Posted on 24 January 2012.
The CPO AGM took place in the Harris Suite of Stamford Bridge at 11am on Friday 20 January 2012.
Having established a quorum, the new Chairman, Steve Frankham, declared proceedings open. A meeting which was always lively and occasionally boiled over into hostility against the board took questions from the floor right from the start.
The first speaker, David Sadler, wanted to know how ordinary shareholders could put forward resolutions for the AGM. This was born of his attempts to obtain an answer by both phone and e-mail. Bob Sewell had not known the answer and Mr Sadler complained that he had received no further response.
Bob Sewell responded to Mr Sadler’s question from the floor by referring the question to Andrew Edge of Stephen Harwood, CPO’s new lawyers, who was present at the meeting, to give his views. Mr Edge advised that to assist a shareholder in property was contrary to a duty of a director and that Mr Sadler should consult the 2006 Companies Act.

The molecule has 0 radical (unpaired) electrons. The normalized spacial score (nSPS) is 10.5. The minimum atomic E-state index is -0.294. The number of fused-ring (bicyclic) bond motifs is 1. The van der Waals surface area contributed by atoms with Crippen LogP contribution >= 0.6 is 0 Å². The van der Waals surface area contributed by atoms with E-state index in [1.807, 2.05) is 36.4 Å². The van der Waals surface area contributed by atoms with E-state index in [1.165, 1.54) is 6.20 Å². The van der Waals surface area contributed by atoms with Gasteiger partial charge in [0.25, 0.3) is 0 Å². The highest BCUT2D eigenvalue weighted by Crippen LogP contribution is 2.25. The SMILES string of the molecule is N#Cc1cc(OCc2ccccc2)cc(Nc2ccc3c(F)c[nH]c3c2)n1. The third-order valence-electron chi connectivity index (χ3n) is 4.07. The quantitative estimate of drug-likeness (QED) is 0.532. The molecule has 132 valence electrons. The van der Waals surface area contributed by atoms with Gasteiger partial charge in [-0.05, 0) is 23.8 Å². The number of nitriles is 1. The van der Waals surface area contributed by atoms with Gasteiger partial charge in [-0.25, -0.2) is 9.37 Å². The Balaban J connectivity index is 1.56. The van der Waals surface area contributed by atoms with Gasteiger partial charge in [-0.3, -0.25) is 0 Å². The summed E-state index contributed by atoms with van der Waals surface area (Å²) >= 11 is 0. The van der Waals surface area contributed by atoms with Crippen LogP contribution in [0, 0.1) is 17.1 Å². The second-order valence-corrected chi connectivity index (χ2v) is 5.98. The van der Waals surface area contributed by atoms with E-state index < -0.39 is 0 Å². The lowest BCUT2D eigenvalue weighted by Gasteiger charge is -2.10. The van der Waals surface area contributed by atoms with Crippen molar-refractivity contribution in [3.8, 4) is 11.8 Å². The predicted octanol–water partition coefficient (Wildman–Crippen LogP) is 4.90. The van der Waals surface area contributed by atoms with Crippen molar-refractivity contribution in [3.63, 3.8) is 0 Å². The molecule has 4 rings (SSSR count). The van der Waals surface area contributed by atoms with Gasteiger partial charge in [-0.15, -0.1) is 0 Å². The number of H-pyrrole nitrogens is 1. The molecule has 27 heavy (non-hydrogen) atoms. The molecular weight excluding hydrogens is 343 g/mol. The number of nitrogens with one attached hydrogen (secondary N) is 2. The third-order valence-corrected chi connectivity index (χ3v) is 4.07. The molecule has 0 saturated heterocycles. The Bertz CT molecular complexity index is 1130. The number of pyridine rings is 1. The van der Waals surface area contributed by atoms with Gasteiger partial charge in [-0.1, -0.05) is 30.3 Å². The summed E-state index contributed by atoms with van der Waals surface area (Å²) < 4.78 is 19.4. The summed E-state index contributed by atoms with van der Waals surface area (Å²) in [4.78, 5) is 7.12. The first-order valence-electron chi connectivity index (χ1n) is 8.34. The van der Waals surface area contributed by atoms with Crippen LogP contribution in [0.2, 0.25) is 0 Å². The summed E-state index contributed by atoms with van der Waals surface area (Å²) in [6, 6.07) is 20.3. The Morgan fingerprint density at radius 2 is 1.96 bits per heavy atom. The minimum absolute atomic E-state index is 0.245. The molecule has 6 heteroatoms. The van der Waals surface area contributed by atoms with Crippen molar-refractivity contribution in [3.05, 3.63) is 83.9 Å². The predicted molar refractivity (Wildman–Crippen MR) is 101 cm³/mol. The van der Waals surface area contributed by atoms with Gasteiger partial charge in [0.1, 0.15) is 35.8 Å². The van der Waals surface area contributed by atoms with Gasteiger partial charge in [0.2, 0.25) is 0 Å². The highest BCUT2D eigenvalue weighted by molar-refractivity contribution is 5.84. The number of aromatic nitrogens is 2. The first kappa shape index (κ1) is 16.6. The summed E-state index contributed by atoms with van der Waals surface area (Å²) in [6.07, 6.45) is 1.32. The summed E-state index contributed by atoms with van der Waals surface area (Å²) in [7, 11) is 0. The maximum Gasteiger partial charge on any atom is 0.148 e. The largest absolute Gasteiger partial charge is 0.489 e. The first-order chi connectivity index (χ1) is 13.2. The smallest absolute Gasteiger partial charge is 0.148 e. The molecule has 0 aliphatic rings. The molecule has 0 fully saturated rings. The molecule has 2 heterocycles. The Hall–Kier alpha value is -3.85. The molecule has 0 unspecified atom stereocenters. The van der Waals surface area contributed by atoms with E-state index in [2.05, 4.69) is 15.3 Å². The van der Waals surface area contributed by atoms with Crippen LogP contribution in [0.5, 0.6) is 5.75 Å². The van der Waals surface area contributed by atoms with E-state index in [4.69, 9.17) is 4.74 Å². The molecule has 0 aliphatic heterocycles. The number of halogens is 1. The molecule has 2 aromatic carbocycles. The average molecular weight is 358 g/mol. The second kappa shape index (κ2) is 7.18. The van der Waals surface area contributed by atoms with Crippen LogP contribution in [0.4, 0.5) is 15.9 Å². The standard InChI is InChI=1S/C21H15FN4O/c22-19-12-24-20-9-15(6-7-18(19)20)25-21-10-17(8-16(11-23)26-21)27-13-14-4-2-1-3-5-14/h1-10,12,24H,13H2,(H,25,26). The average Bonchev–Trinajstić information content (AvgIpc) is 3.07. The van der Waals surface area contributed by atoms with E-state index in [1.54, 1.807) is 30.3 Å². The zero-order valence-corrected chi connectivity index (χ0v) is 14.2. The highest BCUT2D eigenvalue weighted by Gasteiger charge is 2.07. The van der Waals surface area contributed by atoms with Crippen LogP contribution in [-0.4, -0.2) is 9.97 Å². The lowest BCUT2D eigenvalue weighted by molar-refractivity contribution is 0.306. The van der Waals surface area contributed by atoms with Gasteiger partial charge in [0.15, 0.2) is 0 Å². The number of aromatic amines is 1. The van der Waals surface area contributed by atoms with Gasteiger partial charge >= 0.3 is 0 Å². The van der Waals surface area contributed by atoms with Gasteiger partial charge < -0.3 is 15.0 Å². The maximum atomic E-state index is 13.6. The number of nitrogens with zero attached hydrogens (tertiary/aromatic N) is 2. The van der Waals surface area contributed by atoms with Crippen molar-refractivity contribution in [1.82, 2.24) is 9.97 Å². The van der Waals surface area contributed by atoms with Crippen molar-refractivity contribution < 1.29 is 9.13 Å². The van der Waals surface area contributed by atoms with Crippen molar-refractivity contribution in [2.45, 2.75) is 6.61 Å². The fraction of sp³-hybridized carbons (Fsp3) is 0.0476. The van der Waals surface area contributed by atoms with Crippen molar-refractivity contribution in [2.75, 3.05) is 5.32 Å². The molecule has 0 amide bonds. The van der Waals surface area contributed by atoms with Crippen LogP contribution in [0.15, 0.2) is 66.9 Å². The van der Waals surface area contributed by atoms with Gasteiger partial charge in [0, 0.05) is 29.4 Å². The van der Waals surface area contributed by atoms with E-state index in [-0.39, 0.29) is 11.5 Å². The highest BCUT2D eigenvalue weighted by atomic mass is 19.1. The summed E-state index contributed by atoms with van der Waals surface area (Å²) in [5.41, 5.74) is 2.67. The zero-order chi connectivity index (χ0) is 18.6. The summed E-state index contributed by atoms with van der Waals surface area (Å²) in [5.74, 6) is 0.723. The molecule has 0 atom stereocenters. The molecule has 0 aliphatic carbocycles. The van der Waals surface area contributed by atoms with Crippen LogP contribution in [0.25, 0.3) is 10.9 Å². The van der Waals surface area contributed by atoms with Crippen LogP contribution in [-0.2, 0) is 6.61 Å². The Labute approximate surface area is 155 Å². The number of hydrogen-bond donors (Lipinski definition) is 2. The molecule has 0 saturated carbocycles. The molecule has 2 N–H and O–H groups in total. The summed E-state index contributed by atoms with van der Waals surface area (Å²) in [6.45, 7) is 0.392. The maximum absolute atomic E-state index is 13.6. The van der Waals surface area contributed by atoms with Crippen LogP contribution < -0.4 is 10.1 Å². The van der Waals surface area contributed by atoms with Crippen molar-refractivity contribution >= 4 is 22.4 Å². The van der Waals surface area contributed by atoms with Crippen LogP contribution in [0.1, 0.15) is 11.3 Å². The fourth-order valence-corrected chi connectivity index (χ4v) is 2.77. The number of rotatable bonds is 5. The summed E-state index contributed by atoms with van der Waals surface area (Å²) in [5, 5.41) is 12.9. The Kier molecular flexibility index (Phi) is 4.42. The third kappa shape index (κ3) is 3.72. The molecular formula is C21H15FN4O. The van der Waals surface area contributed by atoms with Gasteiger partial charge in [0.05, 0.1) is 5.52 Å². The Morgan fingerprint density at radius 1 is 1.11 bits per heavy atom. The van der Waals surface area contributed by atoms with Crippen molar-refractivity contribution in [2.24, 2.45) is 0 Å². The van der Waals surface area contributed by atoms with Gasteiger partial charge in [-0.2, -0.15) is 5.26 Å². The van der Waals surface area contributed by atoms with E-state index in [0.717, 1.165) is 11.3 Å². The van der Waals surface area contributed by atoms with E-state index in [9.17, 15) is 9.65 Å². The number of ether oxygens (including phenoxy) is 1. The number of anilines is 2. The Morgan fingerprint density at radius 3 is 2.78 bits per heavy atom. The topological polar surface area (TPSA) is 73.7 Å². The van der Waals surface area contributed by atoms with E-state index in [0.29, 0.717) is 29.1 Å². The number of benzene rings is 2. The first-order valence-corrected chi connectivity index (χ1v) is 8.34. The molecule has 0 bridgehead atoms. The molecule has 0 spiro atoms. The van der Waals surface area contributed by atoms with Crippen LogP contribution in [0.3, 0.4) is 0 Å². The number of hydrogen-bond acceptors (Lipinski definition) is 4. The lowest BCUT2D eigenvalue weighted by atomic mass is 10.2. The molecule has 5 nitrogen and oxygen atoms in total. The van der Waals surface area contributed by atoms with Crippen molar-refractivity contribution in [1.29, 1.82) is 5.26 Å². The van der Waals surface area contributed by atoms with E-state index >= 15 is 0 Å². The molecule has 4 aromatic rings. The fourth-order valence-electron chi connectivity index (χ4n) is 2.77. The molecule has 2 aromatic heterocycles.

Steve Frankham asked CPO director Gray Smith to give an opinion on the technical legal position and Gray promised Mr Sadler that he would contact him with the correct representation, and called for greater transparency from the board as a whole on this issue. Mr Sadler stated that he considered the AGM just as important as the EGM, and Steve Frankham again promised the matter would be addressed.
Mr Sadler asked if it had occurred to the board that shareholders would wish to put resolutions from the floor and requested that in the absence of this occurring, the meeting should be voided. Mr Frankham advised that a further EGM would be called in which resolutions could be put forward by shareholders.
The second speaker wanted to know what the board of CPO was going to do in the next year, and if they were going to make “sensible” decisions. Steve Frankham stated that the company had been formed to sell shares, pay off the debt and look after the assets. At this point, Dennis Wise took the opportunity to promise honesty and that he had previously been on the board as Ken Bates hadn’t wanted the club to be sold to property developers. Mr Wise stressed that he was independent from the club and stated that he wanted all shareholders to put their views across.